My loom is now standing naked, so I’m making plans for new weavings. With handspun.
Business is going so well, I simply have too little time to blog. What a luxury problem! 🙂
I have recently accepted a rather large order from one of this countrys most loved knitting and weaving yarn supplier. This one: BC Garn.
BC Garn has asked me to handpaint a big quantity of knitting yarns for them to sell to yarn shops around the country. First I have been test-dyeing, then it was approved (yay!) and two days ago I recieved two enormous boxes of very white yarn to work on.. I’m so happy to get this opportunity, and very exited about it all. Can’t wait to see “my” yarn in the local yarns shops, and later also the garments made from it..
It’s just awesome! 🙂
Do you want to have a sneak peek at some of the colours? Here’s two batches I did last week:
Silk Hankies are so easy to spin, and makes a beautiful, textured yarn.
I would like to show you how I go about spinning the hankies (after I dye them, of course – no fun spinning white stuff.. 😉 . The silk hankies shown here are dyed in my “Juneberries” colorway.)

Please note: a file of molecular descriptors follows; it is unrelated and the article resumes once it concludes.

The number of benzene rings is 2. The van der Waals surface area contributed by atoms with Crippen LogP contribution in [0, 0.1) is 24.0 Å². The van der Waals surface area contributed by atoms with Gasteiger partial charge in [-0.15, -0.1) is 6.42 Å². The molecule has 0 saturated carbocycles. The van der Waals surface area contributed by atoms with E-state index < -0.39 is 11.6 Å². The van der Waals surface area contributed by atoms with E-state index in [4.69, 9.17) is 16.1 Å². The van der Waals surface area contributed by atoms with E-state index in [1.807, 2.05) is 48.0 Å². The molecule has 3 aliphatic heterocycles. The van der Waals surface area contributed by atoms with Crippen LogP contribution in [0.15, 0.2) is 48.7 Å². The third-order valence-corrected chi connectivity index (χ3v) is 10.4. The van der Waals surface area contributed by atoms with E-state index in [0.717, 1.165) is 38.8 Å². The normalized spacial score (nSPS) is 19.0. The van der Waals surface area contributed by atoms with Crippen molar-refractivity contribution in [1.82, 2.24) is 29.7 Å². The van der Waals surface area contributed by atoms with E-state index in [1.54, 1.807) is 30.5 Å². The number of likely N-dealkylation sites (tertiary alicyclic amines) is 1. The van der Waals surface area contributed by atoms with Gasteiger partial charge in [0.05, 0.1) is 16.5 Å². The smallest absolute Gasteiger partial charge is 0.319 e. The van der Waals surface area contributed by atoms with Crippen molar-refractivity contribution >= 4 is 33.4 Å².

I will show the spinning done on a drop spindle, but a spinning wheel works equally fine.
Silk Hankies are fiber squares (about the size of a hankerchief, hence the name) made up of many very thin layers of silk. The silk from the cocoon is stretched over a frame to dry, layer by layer until it has a certain thickness. A typical Silk Hankie weighs about 5 – 10 grams.
Use some handlotion to soften your hands before you begin working with the hankies, otherwise the fiber will stick to your hands and be difficult to control..
Peel off a very thin layer from the hankie. It’s like a spiders web.
Poke a hole in the center of the thin layer. That turns it into a ring of fiber. Pull the ring gradually to thin down the fiber thickness.
“Snap” the fibers a bit if they are difficult to draft, and make sure your hands are wide enough apart. The silk fibers are very long and does not draft easily. You decide how thin you want the strip to be – it should correspond with the desired thickness of your thread.
Then pull the ring apart and wrap the silk strip around your fiberholding hand (or make a small nest and set it aside).
Now to spin it: Make sure you have a generous overlapping area. Minimum 10 cm (4 inches). While spinning there’s not much, if any, fiber drafting to do. Just add twist and maybe use your fingers to even out the irregular spots that, because of the textured nature of the fiber, will show up here and there.